Paper and E-book versions of The Bridge to Wholeness and Dream Theatres of the Soul are at Amazon. The Wilbur Award-winning Healing the Sacred Divide can be found at Amazon and Larson Publications.com. Jean’s new Nautilus Award-winning The Soul’s Twins, is at Amazon and Schiffer’s Red Feather Mind, Body, Spirit. Subscribe to her newsletter at www.jeanbenedictraffa.com.

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Comments

26 Responses

  1. You already know the huge debt I have to you and the gratitude I feel towards what your gift brought me. I wish you eventful and successful digging in your sessions. Know as always, you are loved

    1. Thank you for your kindness and good wishes, Brian. I do know. And I hope you know how grateful I am for your friendship and trust all these years. Love and blessings, Jeanie

  2. Dear Jeanie,

    As someone who disappears down her own rabbit hole often, I resonate deeply. I’ll miss you lots but take your time to rest, relax and recover. I think a lot of this way of being for me is to do with my INF typology, especially the introverted part as I find the extraverted online world overwhelming at times. I’m just not good at social media, although I do recognise it has its uses … so time spent down the rabbit hole is my way of finding balance and gathering energy.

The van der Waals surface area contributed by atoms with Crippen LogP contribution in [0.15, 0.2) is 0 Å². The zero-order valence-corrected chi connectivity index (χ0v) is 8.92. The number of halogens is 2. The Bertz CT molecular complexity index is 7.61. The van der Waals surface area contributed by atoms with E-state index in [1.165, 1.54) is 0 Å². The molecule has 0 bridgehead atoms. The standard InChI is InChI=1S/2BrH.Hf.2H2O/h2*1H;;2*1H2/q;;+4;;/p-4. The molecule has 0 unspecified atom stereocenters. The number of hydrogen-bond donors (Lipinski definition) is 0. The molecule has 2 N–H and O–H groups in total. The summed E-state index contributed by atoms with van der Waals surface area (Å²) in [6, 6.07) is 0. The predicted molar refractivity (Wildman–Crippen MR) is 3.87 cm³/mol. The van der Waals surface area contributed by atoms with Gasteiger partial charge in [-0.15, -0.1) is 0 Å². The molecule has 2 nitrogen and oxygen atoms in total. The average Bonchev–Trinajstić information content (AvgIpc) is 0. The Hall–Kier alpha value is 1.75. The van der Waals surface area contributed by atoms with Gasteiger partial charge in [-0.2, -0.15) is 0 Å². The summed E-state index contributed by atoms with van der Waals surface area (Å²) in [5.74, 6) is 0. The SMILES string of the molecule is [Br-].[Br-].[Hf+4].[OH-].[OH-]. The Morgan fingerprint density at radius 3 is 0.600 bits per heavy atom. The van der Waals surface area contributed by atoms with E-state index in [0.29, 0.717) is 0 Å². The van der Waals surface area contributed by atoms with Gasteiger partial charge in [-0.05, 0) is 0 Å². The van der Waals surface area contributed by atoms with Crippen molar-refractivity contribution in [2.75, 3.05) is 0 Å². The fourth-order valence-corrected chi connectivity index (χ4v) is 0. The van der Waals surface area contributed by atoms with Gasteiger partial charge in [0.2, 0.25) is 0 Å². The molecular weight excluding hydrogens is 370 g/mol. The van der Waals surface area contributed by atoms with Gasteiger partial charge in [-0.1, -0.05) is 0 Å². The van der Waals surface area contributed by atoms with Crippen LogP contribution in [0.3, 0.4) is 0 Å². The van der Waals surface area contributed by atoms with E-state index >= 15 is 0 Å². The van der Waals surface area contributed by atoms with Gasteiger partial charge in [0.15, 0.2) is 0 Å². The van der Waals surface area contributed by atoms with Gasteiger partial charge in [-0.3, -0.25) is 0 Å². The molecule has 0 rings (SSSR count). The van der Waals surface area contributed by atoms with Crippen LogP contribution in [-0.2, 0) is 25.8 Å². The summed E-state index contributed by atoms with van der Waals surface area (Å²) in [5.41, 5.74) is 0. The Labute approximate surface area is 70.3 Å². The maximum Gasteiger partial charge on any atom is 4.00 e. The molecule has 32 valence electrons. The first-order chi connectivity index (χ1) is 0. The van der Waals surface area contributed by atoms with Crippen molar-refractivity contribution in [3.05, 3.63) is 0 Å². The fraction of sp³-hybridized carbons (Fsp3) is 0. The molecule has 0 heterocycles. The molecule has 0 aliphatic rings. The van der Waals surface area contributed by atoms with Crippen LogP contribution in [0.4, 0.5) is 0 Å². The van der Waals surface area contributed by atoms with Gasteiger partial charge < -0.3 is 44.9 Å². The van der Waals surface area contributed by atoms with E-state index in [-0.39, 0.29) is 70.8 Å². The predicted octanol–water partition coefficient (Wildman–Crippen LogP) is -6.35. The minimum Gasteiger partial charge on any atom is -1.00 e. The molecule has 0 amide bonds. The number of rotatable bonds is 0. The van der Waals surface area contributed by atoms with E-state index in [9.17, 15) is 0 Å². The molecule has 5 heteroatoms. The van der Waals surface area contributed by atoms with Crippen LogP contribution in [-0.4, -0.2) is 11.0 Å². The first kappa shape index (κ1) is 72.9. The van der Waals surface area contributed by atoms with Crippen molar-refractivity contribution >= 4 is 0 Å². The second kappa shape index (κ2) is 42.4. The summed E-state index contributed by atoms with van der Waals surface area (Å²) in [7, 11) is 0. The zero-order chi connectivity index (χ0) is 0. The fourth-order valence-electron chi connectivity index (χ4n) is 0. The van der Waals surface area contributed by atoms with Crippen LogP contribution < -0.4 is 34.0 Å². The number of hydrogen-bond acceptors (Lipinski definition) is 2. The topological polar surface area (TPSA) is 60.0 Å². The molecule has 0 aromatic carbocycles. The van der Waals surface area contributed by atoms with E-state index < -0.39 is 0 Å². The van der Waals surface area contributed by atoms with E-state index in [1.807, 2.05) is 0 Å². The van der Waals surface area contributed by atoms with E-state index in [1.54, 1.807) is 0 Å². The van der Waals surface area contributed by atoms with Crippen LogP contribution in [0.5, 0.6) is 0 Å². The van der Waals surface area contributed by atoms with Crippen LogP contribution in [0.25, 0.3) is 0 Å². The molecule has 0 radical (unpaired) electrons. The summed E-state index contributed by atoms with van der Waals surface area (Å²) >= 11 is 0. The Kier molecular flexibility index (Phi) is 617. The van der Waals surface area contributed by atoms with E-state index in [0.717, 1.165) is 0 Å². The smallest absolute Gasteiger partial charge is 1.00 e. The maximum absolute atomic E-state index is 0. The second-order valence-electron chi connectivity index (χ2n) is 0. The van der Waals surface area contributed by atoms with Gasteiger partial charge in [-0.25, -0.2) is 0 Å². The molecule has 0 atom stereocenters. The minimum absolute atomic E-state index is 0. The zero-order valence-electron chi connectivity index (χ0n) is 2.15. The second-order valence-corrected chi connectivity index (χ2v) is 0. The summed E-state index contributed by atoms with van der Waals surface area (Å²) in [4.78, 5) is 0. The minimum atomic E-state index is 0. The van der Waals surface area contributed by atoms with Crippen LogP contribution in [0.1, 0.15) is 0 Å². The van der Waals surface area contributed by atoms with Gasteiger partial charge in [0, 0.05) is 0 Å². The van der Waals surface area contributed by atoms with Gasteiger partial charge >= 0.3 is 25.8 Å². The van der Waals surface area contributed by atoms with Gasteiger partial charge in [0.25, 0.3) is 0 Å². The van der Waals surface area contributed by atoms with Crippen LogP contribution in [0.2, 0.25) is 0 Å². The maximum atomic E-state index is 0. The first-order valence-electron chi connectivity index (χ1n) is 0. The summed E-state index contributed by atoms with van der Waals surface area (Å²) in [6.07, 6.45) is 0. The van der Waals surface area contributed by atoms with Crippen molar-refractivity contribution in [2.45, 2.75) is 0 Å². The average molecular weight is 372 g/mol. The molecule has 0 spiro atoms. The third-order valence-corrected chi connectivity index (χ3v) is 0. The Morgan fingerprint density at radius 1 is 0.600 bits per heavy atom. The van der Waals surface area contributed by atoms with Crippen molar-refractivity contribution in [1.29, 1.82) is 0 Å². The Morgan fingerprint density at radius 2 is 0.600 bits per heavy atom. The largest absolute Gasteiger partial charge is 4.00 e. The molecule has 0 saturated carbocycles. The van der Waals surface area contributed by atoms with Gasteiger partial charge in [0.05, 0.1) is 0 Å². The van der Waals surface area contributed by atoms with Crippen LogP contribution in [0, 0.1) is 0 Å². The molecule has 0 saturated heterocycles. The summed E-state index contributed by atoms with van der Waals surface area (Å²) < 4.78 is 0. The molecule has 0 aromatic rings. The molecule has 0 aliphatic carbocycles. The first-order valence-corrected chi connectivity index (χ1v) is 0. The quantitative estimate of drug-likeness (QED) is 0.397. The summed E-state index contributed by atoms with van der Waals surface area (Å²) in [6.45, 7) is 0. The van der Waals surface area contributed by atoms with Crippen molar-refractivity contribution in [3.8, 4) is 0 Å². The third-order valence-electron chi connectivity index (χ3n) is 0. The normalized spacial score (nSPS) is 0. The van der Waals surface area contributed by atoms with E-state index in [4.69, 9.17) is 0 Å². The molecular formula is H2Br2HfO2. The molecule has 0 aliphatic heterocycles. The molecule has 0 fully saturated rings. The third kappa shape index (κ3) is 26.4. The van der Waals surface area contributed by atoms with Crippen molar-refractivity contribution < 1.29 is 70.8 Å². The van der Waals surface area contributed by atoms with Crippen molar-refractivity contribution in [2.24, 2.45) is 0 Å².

Well, it looks as though next year we’ll both be celebrating big-Oh birthdays, your 80th and my 60th. Something happens inside doesn’t it as we approach these milestone birthdays? There’s often a deep desire to transition something (however defined) and a need to get out of our own way (ego) to facilitate change. In the last year the death of my parents instantly brought this desire on so in order for things to shift, above and below, my descent was vital.

    And down there in the Great Below, I fully relaxed, read a few slow-paced books on nature, poetry and one on ageing which I highly recommend to all, “The Inner Work of Age: Shifting from Role to Soul”” by Connie Zweig. I explored many creative arts and continued to wander the ancient woodlands and shorelines, above and below … but what I loved best was getting down into that dirt and disappearing. My ego rebelled hugely, but that made me dig deeper!

    Gifting yourself analysis speaks volumes! Why? Because it’s like you’ve been dancing around Jung for all this years and now you’re finally taking a slow dance together. The psyche will never be fooled by dry intellect or a desire to create order. It’s akin to looking for love in all the wrong places … but often this is exactly what we have to do, go around those houses until we find ourselves back in the place we started, down in the pregnant darkness where we meet all our endings and beginnings.